The United States and the European Union have ended the trade dispute between American Boeing and European Airbus through an agreement extending the suspension of tariffs for a period of five years, U.S. Trade Representative Katherine Tai announced today.
In a telephone call with reporters, Tai said that the agreement provides for extending the suspension of mutual tariffs for five years, starting July 11.
Even so, the American official indicated that her country will maintain the suspension “as long as the EU’s support for Airbus is consistent with the terms of the agreement”, i.e. that it does not cross any “red lines and US manufacturers can compete fairly.”
Tai explained that both sides have agreed, within the framework of this pact, to be clear about what is “acceptable support for large civil aircraft manufacturers” and to engage in a cooperative process to address that support.
Another point of the US-EU arrangement is “overcoming differences vis-à-vis China.”
In that regard, both sides have pledged to collaborate in a “meaningful way to confront investments in the aerospace sector by non-market players in our economies,” Tai said.
The Airbus-Boeing dispute is one of the longest in the history of the World Trade Organization (WTO): It began in 2004 when the complaint process began over subsidies granted by both parties to these two large companies.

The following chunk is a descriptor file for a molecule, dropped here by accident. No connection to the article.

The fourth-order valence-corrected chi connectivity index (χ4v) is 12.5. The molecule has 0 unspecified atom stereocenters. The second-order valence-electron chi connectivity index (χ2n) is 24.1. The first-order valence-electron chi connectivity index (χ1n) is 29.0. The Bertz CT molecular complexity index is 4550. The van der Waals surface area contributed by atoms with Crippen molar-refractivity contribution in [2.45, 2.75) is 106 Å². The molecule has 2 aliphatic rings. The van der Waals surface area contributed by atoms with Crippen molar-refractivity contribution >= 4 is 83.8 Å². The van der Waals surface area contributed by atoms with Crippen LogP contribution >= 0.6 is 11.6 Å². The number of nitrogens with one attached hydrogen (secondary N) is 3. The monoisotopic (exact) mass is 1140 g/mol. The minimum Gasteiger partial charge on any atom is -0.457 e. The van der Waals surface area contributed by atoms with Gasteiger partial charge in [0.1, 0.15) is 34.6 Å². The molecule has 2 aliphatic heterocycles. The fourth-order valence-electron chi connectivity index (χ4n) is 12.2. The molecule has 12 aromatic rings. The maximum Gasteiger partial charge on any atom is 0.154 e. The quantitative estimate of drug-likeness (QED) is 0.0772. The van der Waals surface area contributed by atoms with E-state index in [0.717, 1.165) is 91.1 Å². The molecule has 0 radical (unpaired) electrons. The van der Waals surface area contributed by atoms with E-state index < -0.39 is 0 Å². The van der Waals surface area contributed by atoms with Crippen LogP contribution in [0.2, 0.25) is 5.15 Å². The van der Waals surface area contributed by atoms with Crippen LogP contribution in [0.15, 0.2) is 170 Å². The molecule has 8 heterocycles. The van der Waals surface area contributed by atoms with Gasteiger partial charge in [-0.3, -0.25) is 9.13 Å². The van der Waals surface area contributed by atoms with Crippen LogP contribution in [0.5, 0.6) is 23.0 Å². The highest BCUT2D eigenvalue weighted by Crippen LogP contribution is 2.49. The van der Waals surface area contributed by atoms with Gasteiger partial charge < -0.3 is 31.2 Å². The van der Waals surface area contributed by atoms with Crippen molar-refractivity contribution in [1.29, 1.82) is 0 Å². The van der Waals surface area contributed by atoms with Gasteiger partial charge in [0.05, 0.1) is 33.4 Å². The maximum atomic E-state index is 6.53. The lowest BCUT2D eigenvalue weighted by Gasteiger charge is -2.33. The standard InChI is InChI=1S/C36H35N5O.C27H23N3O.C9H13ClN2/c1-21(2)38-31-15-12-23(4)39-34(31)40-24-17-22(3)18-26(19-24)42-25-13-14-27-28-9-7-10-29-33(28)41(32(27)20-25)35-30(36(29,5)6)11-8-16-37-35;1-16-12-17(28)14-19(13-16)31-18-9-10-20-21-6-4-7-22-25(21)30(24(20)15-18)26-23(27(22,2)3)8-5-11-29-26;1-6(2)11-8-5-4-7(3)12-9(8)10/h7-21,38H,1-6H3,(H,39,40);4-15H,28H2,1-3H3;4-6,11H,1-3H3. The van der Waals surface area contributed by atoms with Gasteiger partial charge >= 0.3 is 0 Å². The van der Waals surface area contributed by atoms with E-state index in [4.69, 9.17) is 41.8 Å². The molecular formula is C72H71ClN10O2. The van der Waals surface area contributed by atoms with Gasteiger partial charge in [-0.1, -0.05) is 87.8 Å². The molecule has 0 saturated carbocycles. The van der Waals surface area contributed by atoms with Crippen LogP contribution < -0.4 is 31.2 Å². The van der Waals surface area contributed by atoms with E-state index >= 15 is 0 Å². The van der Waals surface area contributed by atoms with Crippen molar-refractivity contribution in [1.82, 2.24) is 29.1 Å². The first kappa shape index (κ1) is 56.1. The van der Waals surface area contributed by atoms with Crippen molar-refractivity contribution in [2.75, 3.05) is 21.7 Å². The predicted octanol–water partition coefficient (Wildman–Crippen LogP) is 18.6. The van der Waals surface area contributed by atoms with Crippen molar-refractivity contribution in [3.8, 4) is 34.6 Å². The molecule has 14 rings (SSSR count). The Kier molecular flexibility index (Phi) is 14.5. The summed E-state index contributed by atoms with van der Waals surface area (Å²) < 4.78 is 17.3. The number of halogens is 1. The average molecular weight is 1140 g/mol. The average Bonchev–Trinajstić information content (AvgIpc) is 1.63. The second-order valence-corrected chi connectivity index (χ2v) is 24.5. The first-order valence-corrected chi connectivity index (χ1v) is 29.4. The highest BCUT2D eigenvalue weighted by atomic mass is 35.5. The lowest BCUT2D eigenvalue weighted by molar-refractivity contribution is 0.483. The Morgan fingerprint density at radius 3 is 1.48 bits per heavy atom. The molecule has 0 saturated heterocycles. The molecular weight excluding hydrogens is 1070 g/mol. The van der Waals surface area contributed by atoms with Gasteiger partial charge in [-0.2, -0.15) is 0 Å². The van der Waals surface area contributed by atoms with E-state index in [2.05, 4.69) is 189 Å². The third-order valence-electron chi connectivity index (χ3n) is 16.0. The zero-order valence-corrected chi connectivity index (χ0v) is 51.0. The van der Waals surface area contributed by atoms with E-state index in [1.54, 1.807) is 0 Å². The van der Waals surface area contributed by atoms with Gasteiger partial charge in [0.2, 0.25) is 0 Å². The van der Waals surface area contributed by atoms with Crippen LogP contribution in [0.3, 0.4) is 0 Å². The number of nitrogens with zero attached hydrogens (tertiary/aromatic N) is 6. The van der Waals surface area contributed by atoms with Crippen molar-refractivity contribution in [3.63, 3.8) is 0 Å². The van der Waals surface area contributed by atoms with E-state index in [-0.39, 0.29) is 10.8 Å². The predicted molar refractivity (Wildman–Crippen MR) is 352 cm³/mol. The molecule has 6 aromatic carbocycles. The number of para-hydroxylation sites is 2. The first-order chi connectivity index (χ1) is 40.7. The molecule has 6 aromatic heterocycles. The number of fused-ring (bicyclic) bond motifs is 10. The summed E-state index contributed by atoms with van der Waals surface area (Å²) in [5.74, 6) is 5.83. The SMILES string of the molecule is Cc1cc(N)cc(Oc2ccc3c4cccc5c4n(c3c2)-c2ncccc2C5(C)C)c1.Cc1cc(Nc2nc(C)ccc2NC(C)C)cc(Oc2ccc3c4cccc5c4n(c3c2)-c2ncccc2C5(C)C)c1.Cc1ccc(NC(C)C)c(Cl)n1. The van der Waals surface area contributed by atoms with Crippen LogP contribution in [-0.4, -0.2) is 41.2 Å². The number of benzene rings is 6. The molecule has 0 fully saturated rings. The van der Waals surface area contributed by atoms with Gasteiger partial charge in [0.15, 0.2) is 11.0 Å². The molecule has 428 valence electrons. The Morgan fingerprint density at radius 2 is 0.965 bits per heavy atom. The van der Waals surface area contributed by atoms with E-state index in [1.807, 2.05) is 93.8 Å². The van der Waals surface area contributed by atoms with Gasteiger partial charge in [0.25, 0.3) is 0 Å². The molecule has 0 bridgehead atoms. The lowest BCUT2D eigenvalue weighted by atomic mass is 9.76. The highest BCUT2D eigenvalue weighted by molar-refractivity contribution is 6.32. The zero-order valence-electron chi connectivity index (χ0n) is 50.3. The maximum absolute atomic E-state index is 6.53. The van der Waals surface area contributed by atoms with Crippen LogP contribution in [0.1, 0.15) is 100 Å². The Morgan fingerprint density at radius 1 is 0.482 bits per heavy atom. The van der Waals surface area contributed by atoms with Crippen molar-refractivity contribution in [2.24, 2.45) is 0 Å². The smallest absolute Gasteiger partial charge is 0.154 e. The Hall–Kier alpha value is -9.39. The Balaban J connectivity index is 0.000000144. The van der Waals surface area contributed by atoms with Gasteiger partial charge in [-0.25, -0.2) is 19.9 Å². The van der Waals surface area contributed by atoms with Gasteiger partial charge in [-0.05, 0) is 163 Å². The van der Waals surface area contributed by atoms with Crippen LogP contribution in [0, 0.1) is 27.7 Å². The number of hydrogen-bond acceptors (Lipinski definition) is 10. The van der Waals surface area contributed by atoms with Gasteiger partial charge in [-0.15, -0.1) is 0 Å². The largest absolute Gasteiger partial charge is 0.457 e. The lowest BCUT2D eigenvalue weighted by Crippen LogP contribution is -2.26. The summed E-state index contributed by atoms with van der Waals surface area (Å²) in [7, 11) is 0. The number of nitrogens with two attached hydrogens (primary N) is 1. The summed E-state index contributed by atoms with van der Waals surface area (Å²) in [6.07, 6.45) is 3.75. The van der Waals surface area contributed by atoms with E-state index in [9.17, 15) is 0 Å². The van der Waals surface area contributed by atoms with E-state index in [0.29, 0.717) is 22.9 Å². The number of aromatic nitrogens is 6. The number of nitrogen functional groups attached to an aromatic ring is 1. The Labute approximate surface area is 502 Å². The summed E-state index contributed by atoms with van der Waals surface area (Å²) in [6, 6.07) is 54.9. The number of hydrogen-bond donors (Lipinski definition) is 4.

The WTO declared those subsidies illegal and in 2019 allowed former US President Donald Trump (2017-2021) to impose retaliatory measures on EU products worth $7.5 billion (€6.172 billion).
A year later, the EU responded with tariffs on US exports valued at $4 billion (€3.292 billion).
Last March, the U.S. and the EU agreed to suspend those tariffs for four months, until July 11, to allow time to negotiate a solution.
The dispute between the two had affected 113 product categories of the Spanish food and beverage industry that represent 53.1% of the products exported to the United States, and which are among the 20 most sold products to that country, according to the platform of sectors affected by the tariffs.
Exports of these agri-food products have fallen sharply between November 2019 and February 2021, the period in which such tariffs were applied, compared to the tariff-free period from November 2017 to February 2019.
The U.S. announcement came shortly before President Joe Biden, who is in Brussels, takes part in a summit between his country and the EU, before leaving for Geneva to meet his Russian counterpart, Vladimir Putin, on July 16.